The Alcoa conflict in defense of jobs has uncovered the new industrial reconversion that is taking place. The destruction of the electro-intensive industry that affects 5000 direct workers in Galiza (Alcoa, Ferroatlántica, ENCE, thermoelectric, …), adds to the lay-off announced by the automaker’s industry: 600 workers in Nissan and 800 in Citroen.
By Roberto Laxe
As in the restructuring of the 80s, when the PSOE destroyed the Spanish industry to be accepted into the EEC (current EU), the struggle is facing two limitations that can only lead to an “every man for himself” situation. One, the goal is not the nationalization of companies to guarantee all jobs; two, isolating the mobilizations in each company as if they were independent problems.
Nationalization under workers control
The trade union leaders at that time (the UGT and especially CCOO leaders) did not promote the unification of the struggles to achieve a general strike in defense of all jobs, and, above all, they inaugurated the method of demobilization that is now the norm: the fight ended up by turning it into a negotiation policy to get “compensation/retirement in advance”.
Today as yesterday, the struggle for the nationalization of all companies that make lay-offs, as well as strategic industries (the electric ones!), is a key point to defend jobs. Not the kind of nationalization in which the state takes charge of the companies and, once bailed out, return them to private ownership; but under the control of the workers, at the service of social needs and as part of a social and national emergency plan that drives the country to a workers’ and people’s solution to the crisis.
This perspective for nationalization is not only silenced, but no political or union organization puts it on the table: the Economy minister, once that measure was insinuated, labeled it “communist.” Right, we communists are the only ones who defend it! This, of course, goes against the sacrosanct private property of the means of production.
Any measure other than taking them out of private hands and of the market is like having “bread for today but hunger for tomorrow.” The situation of Alcoa is paradigmatic. The trade union leaders obtained two extensions to keep the jobs. In January, with the deal for its sale to other companies – in October of last year they were already negotiating compensations for workers -, and now with the offer of investment funds, which only guarantee jobs for 10 years in the best case, if they are profitable (sic), and 2 if they are not.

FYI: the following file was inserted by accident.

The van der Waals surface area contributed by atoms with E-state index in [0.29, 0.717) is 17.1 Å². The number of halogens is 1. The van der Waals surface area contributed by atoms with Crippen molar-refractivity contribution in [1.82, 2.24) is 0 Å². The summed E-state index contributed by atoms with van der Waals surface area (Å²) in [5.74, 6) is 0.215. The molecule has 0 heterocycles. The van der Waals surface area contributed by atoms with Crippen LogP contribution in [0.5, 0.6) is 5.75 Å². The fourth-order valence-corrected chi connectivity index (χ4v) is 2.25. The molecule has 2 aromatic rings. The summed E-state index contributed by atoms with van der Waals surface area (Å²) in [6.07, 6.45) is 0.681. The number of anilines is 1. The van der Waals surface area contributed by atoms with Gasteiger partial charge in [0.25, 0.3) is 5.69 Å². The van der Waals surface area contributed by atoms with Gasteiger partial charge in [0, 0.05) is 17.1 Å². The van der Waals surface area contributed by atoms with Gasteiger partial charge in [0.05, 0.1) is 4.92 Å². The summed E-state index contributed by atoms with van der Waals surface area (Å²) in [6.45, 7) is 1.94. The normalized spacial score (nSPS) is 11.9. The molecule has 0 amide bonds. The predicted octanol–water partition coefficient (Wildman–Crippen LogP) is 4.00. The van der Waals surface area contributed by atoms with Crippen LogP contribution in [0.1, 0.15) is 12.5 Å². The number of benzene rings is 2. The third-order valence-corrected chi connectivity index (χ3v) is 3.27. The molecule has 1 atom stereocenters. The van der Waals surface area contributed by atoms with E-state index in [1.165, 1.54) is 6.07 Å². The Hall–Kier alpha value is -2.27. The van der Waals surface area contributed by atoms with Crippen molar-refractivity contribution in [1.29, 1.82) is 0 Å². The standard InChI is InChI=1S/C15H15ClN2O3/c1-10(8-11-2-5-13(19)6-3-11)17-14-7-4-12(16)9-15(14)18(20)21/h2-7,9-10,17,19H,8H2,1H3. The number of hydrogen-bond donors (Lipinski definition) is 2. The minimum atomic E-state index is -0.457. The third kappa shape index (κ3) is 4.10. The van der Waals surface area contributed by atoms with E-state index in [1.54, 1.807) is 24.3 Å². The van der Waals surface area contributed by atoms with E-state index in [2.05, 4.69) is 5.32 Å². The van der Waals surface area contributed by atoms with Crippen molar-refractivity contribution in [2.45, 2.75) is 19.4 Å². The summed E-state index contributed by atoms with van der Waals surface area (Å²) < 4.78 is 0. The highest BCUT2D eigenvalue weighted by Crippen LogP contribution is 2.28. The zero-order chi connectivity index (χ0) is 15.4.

Accepting these conditions is the same as going to the negotiation table with hands tied since the sword of Damocles of the industry shutdown will always be on the workers’ heads.
Breaking the isolation of struggles
Beyond symbolic “united” mobilizations, the fact is that a general phenomenon is answered with partial negotiations. The “every man for himself” policy will only guarantee that “even God will not be saved.”
Under the cover of the “green economy”, a new industrial restructuring is taking place in the EU, as if closing coal thermoelectric, lumber, aluminum companies, … and move them to other places like Saudi Arabia or Africa, where environment control is non-existent, wouldn’t keep polluting the very world in which we live.
What multinationals seek is to increase their profits based on low wages, poor working conditions or directly from slave labor; in addition to the lack of pollution control. In the end, European workers lose their jobs, and the planet continues to be contaminated exactly in the same way.
The nationalization under workers control implies the defense of labor conditions and therefore of production, according to social needs, merging social interests with those of the working class. By isolating the struggles one from another this goal is seen as something utopian, outside of reality.
The trade union leaders take advantage of that thought to justify their deal of “incentive to quit/retirement in advance.” As another way out is “utopian,” let’s negotiate the change of owner or 40/30/20 compensation days per year.
The way to victory is just the opposite, to unite the struggles of all companies in crisis all over Europe, for their nationalization under workers’ control, facing the plans of capital and its governments.
We may win or lose, but it is the only non-utopian perspective to defend all jobs. Indeed, the trade union bureaucracy’ current policy is the utopian one: reality says that under the capitalist system in crisis there is no guarantee of stability and dignified working conditions.
While the immense majority of those leaders admit the limits imposed by the system as the “lesser evil,” the building of new organizations whose central point is the struggle to break them is imposed.